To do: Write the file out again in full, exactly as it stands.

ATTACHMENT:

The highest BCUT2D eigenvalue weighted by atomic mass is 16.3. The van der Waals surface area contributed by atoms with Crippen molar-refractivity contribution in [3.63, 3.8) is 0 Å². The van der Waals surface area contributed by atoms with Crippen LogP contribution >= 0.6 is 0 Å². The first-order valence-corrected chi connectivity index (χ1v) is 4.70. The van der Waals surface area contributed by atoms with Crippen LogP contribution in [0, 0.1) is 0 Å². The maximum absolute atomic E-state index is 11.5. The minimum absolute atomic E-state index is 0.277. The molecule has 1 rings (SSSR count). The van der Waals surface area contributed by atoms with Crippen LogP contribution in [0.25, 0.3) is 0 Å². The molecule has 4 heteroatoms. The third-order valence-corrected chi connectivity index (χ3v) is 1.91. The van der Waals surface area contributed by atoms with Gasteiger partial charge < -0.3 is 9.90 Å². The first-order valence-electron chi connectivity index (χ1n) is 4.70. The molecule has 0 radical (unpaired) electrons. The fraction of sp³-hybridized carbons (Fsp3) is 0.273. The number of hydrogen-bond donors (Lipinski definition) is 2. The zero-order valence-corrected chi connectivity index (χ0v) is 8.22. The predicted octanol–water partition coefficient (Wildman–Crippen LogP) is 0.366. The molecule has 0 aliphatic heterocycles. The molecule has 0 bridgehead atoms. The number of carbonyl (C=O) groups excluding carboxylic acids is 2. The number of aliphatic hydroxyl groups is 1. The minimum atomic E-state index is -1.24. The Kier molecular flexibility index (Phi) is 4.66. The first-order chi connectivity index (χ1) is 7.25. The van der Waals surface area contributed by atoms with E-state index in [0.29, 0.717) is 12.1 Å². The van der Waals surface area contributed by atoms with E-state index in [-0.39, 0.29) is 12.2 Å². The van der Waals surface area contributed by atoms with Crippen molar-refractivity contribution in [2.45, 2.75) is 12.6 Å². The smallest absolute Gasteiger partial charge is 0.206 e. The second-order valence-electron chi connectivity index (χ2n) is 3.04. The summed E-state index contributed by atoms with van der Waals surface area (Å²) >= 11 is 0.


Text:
The highest BCUT2D eigenvalue weighted by atomic mass is 16.3. The van der Waals surface area contributed by atoms with Crippen molar-refractivity contribution in [3.63, 3.8) is 0 Å². The van der Waals surface area contributed by atoms with Crippen LogP contribution >= 0.6 is 0 Å². The first-order valence-corrected chi connectivity index (χ1v) is 4.70. The van der Waals surface area contributed by atoms with Crippen LogP contribution in [0, 0.1) is 0 Å². The maximum absolute atomic E-state index is 11.5. The minimum absolute atomic E-state index is 0.277. The molecule has 1 rings (SSSR count). The van der Waals surface area contributed by atoms with Crippen LogP contribution in [0.25, 0.3) is 0 Å². The molecule has 4 heteroatoms. The third-order valence-corrected chi connectivity index (χ3v) is 1.91. The van der Waals surface area contributed by atoms with Gasteiger partial charge < -0.3 is 9.90 Å². The first-order valence-electron chi connectivity index (χ1n) is 4.70. The molecule has 0 radical (unpaired) electrons. The fraction of sp³-hybridized carbons (Fsp3) is 0.273. The number of hydrogen-bond donors (Lipinski definition) is 2. The zero-order valence-corrected chi connectivity index (χ0v) is 8.22. The predicted octanol–water partition coefficient (Wildman–Crippen LogP) is 0.366. The molecule has 0 aliphatic heterocycles. The molecule has 0 bridgehead atoms. The number of carbonyl (C=O) groups excluding carboxylic acids is 2. The number of aliphatic hydroxyl groups is 1. The minimum atomic E-state index is -1.24. The Kier molecular flexibility index (Phi) is 4.66. The first-order chi connectivity index (χ1) is 7.25. The van der Waals surface area contributed by atoms with E-state index in [0.29, 0.717) is 12.1 Å². The van der Waals surface area contributed by atoms with E-state index in [-0.39, 0.29) is 12.2 Å². The van der Waals surface area contributed by atoms with Crippen molar-refractivity contribution in [2.45, 2.75) is 12.6 Å². The smallest absolute Gasteiger partial charge is 0.206 e. The second-order valence-electron chi connectivity index (χ2n) is 3.04. The summed E-state index contributed by atoms with van der Waals surface area (Å²) >= 11 is 0.